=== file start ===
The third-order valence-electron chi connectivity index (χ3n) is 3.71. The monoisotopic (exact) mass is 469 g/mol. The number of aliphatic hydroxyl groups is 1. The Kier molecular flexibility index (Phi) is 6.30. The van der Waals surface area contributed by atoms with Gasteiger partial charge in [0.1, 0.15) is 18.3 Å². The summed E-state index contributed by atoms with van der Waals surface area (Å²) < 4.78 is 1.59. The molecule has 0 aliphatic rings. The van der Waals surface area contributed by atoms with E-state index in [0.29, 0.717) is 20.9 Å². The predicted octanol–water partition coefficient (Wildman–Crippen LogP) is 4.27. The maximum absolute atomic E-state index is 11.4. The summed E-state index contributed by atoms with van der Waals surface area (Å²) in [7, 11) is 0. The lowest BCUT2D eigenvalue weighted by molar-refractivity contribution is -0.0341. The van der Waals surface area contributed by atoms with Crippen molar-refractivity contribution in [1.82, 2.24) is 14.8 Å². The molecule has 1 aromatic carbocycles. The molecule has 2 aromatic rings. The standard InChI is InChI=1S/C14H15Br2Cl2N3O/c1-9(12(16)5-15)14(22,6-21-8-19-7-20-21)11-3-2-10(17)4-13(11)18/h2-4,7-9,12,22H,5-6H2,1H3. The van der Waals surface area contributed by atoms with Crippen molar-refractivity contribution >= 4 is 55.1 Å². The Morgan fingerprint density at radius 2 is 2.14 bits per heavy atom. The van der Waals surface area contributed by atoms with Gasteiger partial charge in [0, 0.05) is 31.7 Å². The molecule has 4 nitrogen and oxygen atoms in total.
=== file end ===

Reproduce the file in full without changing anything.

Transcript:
The third-order valence-electron chi connectivity index (χ3n) is 3.71. The monoisotopic (exact) mass is 469 g/mol. The number of aliphatic hydroxyl groups is 1. The Kier molecular flexibility index (Phi) is 6.30. The van der Waals surface area contributed by atoms with Gasteiger partial charge in [0.1, 0.15) is 18.3 Å². The summed E-state index contributed by atoms with van der Waals surface area (Å²) < 4.78 is 1.59. The molecule has 0 aliphatic rings. The van der Waals surface area contributed by atoms with E-state index in [0.29, 0.717) is 20.9 Å². The predicted octanol–water partition coefficient (Wildman–Crippen LogP) is 4.27. The maximum absolute atomic E-state index is 11.4. The summed E-state index contributed by atoms with van der Waals surface area (Å²) in [7, 11) is 0. The lowest BCUT2D eigenvalue weighted by molar-refractivity contribution is -0.0341. The van der Waals surface area contributed by atoms with Crippen molar-refractivity contribution in [1.82, 2.24) is 14.8 Å². The molecule has 1 aromatic carbocycles. The molecule has 2 aromatic rings. The standard InChI is InChI=1S/C14H15Br2Cl2N3O/c1-9(12(16)5-15)14(22,6-21-8-19-7-20-21)11-3-2-10(17)4-13(11)18/h2-4,7-9,12,22H,5-6H2,1H3. The van der Waals surface area contributed by atoms with Crippen molar-refractivity contribution >= 4 is 55.1 Å². The Morgan fingerprint density at radius 2 is 2.14 bits per heavy atom. The van der Waals surface area contributed by atoms with Gasteiger partial charge in [0, 0.05) is 31.7 Å². The molecule has 4 nitrogen and oxygen atoms in total.